Washington: A recent study has found that genetics could be used to predict a patient’s response to antipsychotic drug treatment for schizophrenia.
The findings of The Feinstein Institute for Medical Research were published in the American Journal of Psychiatry.
Schizophrenia is characterised by delusions, hallucinations and disorganised thoughts and behavior. The condition is currently treated with antipsychotic drugs, but this therapy is given without guidance from lab tests to show effectiveness, as is common in other areas of medicine.
Doctors often use “trial-and-error” when choosing a treatment for schizophrenia, without knowing if patients will respond well. This uncertainty places a large burden on not only patients and their families, but also health care professionals and health care systems.
For this study, professor Todd Lencz and his team used genetic tests to predict ultimate response to medications in patients suffering their first episode of schizophrenia. Rather than testing for a single gene, investigators used a relatively new approach called “polygenic risk scores.”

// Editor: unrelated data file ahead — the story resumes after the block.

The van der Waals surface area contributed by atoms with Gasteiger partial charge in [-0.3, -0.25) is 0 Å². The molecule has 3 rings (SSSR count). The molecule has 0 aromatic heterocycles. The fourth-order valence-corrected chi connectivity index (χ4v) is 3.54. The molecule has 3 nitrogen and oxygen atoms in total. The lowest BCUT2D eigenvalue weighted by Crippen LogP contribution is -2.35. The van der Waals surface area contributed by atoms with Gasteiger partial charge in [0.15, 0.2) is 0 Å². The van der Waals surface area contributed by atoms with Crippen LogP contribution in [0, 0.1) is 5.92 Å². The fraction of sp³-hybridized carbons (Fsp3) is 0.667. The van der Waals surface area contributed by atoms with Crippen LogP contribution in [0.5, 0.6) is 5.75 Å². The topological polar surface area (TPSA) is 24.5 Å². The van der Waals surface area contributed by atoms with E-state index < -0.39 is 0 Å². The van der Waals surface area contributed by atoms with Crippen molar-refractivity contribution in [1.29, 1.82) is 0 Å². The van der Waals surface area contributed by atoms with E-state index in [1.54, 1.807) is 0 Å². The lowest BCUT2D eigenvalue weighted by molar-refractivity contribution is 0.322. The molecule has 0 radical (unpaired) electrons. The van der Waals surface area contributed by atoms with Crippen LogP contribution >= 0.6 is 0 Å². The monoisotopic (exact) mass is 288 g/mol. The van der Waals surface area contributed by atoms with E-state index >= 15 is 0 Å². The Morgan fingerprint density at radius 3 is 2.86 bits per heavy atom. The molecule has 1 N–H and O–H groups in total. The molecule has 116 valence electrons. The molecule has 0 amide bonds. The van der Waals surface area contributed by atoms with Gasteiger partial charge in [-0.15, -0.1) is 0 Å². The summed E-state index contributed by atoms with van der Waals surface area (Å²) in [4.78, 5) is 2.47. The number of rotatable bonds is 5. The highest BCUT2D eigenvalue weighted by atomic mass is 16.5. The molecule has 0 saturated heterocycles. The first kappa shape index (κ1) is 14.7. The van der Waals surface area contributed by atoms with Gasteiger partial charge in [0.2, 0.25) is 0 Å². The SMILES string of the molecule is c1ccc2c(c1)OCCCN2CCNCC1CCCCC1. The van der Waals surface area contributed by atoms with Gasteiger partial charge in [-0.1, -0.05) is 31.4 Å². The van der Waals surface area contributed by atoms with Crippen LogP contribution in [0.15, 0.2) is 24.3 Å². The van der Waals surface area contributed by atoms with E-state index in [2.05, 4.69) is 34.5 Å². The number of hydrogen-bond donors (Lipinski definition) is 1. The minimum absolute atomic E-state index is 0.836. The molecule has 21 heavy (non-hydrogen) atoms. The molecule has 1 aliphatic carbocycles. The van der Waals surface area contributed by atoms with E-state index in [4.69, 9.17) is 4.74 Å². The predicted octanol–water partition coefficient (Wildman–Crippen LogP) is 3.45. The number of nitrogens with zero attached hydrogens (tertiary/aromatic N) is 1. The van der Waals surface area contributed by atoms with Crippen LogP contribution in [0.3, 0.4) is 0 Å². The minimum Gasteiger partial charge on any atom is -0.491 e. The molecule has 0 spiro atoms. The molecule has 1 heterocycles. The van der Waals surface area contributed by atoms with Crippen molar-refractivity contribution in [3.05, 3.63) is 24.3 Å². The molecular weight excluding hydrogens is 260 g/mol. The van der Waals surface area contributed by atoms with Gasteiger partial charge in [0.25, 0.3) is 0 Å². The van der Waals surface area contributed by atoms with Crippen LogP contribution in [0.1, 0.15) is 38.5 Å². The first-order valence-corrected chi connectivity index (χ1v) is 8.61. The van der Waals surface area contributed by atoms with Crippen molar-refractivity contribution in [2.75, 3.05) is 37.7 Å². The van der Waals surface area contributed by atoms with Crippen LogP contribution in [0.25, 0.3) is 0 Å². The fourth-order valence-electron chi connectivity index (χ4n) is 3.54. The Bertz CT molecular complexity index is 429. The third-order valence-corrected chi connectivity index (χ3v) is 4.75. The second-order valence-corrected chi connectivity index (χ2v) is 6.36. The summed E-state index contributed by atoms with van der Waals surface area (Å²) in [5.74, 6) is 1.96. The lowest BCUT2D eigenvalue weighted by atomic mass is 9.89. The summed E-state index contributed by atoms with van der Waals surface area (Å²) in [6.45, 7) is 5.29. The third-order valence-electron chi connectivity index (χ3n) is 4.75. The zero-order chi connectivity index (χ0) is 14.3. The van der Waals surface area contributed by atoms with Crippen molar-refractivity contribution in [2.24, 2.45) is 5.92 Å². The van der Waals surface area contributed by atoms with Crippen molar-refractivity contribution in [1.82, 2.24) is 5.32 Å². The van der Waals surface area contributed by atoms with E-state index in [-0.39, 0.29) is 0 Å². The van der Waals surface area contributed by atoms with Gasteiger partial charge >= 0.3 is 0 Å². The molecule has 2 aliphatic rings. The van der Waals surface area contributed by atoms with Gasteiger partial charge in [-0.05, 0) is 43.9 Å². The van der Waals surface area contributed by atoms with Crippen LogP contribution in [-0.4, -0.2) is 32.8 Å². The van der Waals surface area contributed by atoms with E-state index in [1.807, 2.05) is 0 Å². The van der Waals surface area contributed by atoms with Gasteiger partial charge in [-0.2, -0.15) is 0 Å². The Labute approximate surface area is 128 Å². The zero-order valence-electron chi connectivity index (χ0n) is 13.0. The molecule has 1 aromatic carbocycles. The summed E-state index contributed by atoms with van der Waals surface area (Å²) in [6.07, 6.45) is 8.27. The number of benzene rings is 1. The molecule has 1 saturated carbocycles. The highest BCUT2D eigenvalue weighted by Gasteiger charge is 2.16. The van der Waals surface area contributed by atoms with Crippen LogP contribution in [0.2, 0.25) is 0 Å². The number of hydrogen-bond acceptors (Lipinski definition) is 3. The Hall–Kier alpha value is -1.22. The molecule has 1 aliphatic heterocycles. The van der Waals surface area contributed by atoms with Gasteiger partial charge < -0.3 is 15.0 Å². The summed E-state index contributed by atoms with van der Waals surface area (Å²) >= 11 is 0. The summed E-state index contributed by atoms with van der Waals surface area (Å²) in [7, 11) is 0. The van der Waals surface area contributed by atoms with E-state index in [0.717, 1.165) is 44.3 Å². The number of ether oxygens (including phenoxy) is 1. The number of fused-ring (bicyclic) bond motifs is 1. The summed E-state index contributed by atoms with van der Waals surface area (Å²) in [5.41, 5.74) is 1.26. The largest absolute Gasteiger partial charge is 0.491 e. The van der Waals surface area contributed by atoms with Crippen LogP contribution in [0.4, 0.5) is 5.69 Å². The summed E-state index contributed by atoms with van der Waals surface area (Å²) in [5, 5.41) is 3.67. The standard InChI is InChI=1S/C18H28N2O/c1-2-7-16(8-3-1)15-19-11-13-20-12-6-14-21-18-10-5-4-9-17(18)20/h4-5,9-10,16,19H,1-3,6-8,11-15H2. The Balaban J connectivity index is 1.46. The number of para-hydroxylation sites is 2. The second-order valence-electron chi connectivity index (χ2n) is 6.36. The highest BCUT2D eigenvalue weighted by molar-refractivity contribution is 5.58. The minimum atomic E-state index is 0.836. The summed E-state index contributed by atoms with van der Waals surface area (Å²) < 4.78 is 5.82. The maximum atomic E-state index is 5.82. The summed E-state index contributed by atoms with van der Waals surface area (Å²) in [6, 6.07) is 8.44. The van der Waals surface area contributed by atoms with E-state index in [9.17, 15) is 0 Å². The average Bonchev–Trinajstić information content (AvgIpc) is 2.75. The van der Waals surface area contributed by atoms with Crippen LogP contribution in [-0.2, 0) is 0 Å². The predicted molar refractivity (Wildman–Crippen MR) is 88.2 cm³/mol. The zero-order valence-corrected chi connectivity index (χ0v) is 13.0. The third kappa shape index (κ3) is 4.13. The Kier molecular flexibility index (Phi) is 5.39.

“Polygenic risk scores represent the combined effects of many thousands of genetic variants across the entire genome, and better represent the very complex genetic nature of schizophrenia,” said Jian-Ping Zhang, lead author of the study.
Researchers found that patients with higher polygenic risk scores, or greater genetic burden of illness, were less likely to respond to conventional antipsychotic treatment. These results were replicated in two independent cohorts, representing an international collaboration of Feinstein Institute scientists with researchers across Europe, further reinforcing that this approach should be further explored.
“The results we found open the door for ‘precision medicine’ approaches to psychiatry, and more specifically, the use of polygene scores as a new technology for the treatment of psychiatric disorders,” Dr. Lencz said.